Insights into Mobile Telecoms in Africa: Predictions for mlearning and transactional economies of higher education
(The above is what mobile for higher education in disaggregated environments looks like at least in my head. A composite community of modularized units. Foundational African map here is by Giacomo Gastaldi from Venice in 1566. This map is from the wonderful Afriterra Foundation. It has been remixed a bit using MacOSaiX)
I have been making my way for the second or third time through “Insights into Mobile Telecoms in Africa” from Jon Hoehler and Andrew McHenry (presentation is below). As far as statistical based reports on the state of the industry type presentations are concerned, this is a real gem for what it states explicitly and what those statistics allows us to believe possible for Africa in the coming years. For those of us in elearning and mlearning, it brings quite a bit of optimism to the discussion of what the landscape will look like in Africa in the near future. For this post, I wanted to make a prediction based on what I see here; feel free to disagree if you think I am way off-base.
Prediction #1: Mobile penetration and particularly the rise of smartphones will accelerate the disintermediation of African (formal or informal) learning and African higher education. But there is real opportunity there.
I would like to believe this wouldn’t be the case, but institutions of formal learning (in some African countries, mind you) are already marginalized. There are some exceptions: South Africa, Northern Africa, Kenya. Mobile, with its capacity to circumvent formal structures for learning engagement, will accelerate that process. I see informal learning groups on culturally appropriate structures, similar to what we have seen in mhealth and mfarming initiatives on the continent. I just envision these informal/formal learning groups happening for many other disciplines as well: literature, language, computer science and with accreditation mechanisms to boot.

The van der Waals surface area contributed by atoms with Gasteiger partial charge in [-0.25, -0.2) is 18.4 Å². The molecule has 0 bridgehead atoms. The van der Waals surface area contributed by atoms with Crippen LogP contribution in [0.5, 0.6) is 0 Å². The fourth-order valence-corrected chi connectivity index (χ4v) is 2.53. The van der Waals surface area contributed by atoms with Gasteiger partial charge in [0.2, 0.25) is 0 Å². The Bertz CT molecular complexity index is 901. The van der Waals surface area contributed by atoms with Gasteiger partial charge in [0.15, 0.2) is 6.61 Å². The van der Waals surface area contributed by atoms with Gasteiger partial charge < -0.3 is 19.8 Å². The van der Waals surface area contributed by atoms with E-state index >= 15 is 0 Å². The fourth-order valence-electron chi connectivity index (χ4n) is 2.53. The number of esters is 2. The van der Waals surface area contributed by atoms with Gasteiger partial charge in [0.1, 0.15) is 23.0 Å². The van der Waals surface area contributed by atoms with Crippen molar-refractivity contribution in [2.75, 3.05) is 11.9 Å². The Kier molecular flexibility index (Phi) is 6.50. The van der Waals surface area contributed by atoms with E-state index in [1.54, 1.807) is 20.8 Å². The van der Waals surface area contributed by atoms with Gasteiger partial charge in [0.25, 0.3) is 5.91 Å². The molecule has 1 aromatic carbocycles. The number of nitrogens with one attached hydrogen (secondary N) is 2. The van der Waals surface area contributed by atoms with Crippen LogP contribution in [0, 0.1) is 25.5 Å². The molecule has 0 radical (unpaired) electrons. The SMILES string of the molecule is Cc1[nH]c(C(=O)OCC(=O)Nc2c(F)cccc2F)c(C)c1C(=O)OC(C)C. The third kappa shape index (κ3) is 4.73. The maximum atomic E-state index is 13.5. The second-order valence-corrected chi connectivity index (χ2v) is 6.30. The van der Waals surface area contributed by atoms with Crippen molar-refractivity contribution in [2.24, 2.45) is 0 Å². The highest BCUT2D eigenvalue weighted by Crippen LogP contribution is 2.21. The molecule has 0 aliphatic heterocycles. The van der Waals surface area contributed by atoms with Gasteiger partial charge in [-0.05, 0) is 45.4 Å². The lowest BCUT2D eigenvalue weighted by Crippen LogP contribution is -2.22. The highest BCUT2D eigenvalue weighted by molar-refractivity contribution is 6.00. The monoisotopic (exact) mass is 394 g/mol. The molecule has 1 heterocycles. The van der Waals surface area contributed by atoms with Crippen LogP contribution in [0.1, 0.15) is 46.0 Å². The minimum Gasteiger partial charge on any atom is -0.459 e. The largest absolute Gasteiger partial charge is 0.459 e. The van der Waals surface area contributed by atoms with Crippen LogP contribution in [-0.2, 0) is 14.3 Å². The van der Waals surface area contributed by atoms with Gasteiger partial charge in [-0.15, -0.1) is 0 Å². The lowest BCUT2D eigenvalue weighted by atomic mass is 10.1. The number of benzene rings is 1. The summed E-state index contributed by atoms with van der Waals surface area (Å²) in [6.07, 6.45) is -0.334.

One slide in particular led me to this conclusion (and this is admittedly a bit of a stretch). Slide 55, which outlines Africa’s breakdown of Feature phone vs. Smartphone users and what they do. I have always proceeded with mlearning research in Africa under the auspices that it was bad form, even outlandish even, to discuss the potential of smartphones for development. That it was such a pipe dream and not specific to the realities of the vast majority of the user base. And this remains true. Smartphone penetration is still quite low and will remain so for quite some time, but this slide demonstrates what impact they will have should price points for both devices and connectivity continue to drop in the coming years (and assuming governments continue to deregulate).
By 2016 (from slide 56),
- 35% of all mobile connections will be smartphones in South Africa
- 20% for Egypt
- <15% for Kenya
- 15% for Nigeria
Those are still low numbers as compared to mobile access overall, but certainly nothing to scoff at. Why do smartphones matter? It is all about the transactional economies created. Monthly, the average smartphone user sends approximately 300 text messages (as opposed to 60 for non-smartphones), uses 1000 MB of data (as opposed to 10), and conducts 20 transactions via their mobile device (as opposed to 1). In this instance, it is the 20 transactions I am fascinated with as the starkest differential. 20 transactions vs. 1. How these transactions break down in terms of activity is important, certainly, and many of these would be financial (once again, mobile as a culturally appropriate technology for money transactions, like M-Pesa et al). But that is a hefty difference in terms of formalized activity.